By Barb Fraze
Many people believe Blessed Teresa of Kolkata was a living saint but, despite a flurry of media reports, the Vatican has not officially cleared the way for her canonization.
Blessed Teresa of Calcutta, the foundress of the Missionaries of Charity, who was beatified by Pope John Paul II in 2003, is pictured in an undated file photo. (CNS photo/Michael Hoyt, Catholic Standard)
An Italian news agency reported Nov. 18 that a panel of doctors has found no medical explanation for an alleged miracle credited to the intercession of Mother Teresa. Catholic News Service wrote about that story — a cure in Brazil — in late October. But as the story explains, doctors saying there is no medical explanation for a cure does not yet make it a miracle:
“After a diocesan investigation into a potential miracle yields positive results, the case goes to the Congregation for Saints’ Causes. A panel of physicians is convoked by the congregation to study whether the healing is authentic and lasting, and that there is no natural, medical explanation for it. With the doctors’ approval, the files are passed on to a panel of theologians.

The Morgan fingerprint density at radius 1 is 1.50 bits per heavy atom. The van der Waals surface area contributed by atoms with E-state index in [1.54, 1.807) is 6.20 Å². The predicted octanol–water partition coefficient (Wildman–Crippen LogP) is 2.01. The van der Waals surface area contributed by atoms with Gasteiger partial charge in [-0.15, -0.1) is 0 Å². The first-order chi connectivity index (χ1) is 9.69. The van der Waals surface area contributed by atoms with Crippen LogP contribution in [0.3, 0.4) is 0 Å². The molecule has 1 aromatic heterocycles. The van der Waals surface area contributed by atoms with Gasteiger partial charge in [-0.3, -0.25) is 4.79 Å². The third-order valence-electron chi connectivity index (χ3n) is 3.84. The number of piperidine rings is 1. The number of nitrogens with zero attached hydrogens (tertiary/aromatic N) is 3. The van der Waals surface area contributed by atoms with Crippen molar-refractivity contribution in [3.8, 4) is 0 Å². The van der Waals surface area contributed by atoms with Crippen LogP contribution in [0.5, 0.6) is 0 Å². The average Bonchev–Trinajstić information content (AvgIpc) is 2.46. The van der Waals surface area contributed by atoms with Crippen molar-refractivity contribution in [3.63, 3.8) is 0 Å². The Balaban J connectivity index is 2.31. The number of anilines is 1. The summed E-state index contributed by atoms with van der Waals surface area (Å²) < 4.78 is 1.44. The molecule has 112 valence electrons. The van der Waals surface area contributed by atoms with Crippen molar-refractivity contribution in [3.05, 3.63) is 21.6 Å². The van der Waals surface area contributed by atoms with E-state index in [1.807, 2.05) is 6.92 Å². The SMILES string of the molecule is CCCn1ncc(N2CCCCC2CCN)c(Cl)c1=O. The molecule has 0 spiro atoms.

“The theologians study the events — especially the prayers — surrounding the alleged miracle and give their opinion on whether the healing can be attributed to the intercession of a particular sainthood candidate.
“If the theologians give a positive opinion, the cardinals who are members of the congregation vote on whether to recommend that the pope recognize the healing as a miracle and set a canonization date.”
The cardinals of the Congregation for Saints’ Causes normally meet in December; their agenda is not public.
However, sources have told Catholic News Service that church officials in India are saying, off the record, that Pope Francis hopes to travel to India and canonize Blessed Teresa Sept. 5, the anniversary of her death in 1997.
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